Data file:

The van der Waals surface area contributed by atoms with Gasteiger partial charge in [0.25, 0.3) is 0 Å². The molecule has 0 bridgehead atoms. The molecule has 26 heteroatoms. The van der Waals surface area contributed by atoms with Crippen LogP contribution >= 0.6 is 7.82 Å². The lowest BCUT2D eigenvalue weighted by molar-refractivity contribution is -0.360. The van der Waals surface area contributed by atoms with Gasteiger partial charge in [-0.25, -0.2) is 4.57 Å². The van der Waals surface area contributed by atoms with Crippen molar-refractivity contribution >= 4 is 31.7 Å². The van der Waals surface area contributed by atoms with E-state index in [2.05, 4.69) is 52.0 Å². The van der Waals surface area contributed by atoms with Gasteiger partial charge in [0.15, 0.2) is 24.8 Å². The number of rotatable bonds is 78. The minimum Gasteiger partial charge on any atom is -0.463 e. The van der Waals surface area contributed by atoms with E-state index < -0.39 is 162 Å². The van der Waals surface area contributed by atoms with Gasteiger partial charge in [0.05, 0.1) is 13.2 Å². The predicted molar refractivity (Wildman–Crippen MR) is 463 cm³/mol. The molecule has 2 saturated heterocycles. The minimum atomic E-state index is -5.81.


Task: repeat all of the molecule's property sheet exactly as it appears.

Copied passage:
The van der Waals surface area contributed by atoms with Gasteiger partial charge in [0.25, 0.3) is 0 Å². The molecule has 0 bridgehead atoms. The molecule has 26 heteroatoms. The van der Waals surface area contributed by atoms with Crippen LogP contribution >= 0.6 is 7.82 Å². The lowest BCUT2D eigenvalue weighted by molar-refractivity contribution is -0.360. The van der Waals surface area contributed by atoms with Gasteiger partial charge in [-0.25, -0.2) is 4.57 Å². The van der Waals surface area contributed by atoms with Crippen molar-refractivity contribution >= 4 is 31.7 Å². The van der Waals surface area contributed by atoms with E-state index in [2.05, 4.69) is 52.0 Å². The van der Waals surface area contributed by atoms with Gasteiger partial charge in [0.15, 0.2) is 24.8 Å². The number of rotatable bonds is 78. The minimum Gasteiger partial charge on any atom is -0.463 e. The van der Waals surface area contributed by atoms with E-state index < -0.39 is 162 Å². The van der Waals surface area contributed by atoms with Gasteiger partial charge in [0.05, 0.1) is 13.2 Å². The predicted molar refractivity (Wildman–Crippen MR) is 463 cm³/mol. The molecule has 2 saturated heterocycles. The minimum atomic E-state index is -5.81.